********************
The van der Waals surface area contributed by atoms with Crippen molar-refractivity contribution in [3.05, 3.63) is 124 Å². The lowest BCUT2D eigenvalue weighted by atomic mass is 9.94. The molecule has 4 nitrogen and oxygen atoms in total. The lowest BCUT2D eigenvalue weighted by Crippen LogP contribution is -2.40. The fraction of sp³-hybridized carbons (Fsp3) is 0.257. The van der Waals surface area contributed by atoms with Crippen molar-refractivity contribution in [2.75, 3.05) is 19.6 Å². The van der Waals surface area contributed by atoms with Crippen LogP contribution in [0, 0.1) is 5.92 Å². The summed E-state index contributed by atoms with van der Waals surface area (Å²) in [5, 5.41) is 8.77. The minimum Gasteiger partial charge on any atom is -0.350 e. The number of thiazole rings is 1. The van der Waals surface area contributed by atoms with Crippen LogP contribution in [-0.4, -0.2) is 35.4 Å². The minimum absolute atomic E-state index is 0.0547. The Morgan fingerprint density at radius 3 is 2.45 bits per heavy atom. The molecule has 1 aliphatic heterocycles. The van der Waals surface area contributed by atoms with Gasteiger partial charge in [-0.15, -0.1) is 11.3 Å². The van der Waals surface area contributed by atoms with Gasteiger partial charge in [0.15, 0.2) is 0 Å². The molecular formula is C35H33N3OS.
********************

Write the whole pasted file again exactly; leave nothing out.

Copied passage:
The van der Waals surface area contributed by atoms with Crippen molar-refractivity contribution in [3.05, 3.63) is 124 Å². The lowest BCUT2D eigenvalue weighted by atomic mass is 9.94. The molecule has 4 nitrogen and oxygen atoms in total. The lowest BCUT2D eigenvalue weighted by Crippen LogP contribution is -2.40. The fraction of sp³-hybridized carbons (Fsp3) is 0.257. The van der Waals surface area contributed by atoms with Crippen molar-refractivity contribution in [2.75, 3.05) is 19.6 Å². The van der Waals surface area contributed by atoms with Crippen LogP contribution in [0, 0.1) is 5.92 Å². The summed E-state index contributed by atoms with van der Waals surface area (Å²) in [5, 5.41) is 8.77. The minimum Gasteiger partial charge on any atom is -0.350 e. The number of thiazole rings is 1. The van der Waals surface area contributed by atoms with Crippen LogP contribution in [-0.4, -0.2) is 35.4 Å². The minimum absolute atomic E-state index is 0.0547. The Morgan fingerprint density at radius 3 is 2.45 bits per heavy atom. The molecule has 1 aliphatic heterocycles. The van der Waals surface area contributed by atoms with Gasteiger partial charge in [-0.15, -0.1) is 11.3 Å². The van der Waals surface area contributed by atoms with Gasteiger partial charge in [0.15, 0.2) is 0 Å². The molecular formula is C35H33N3OS.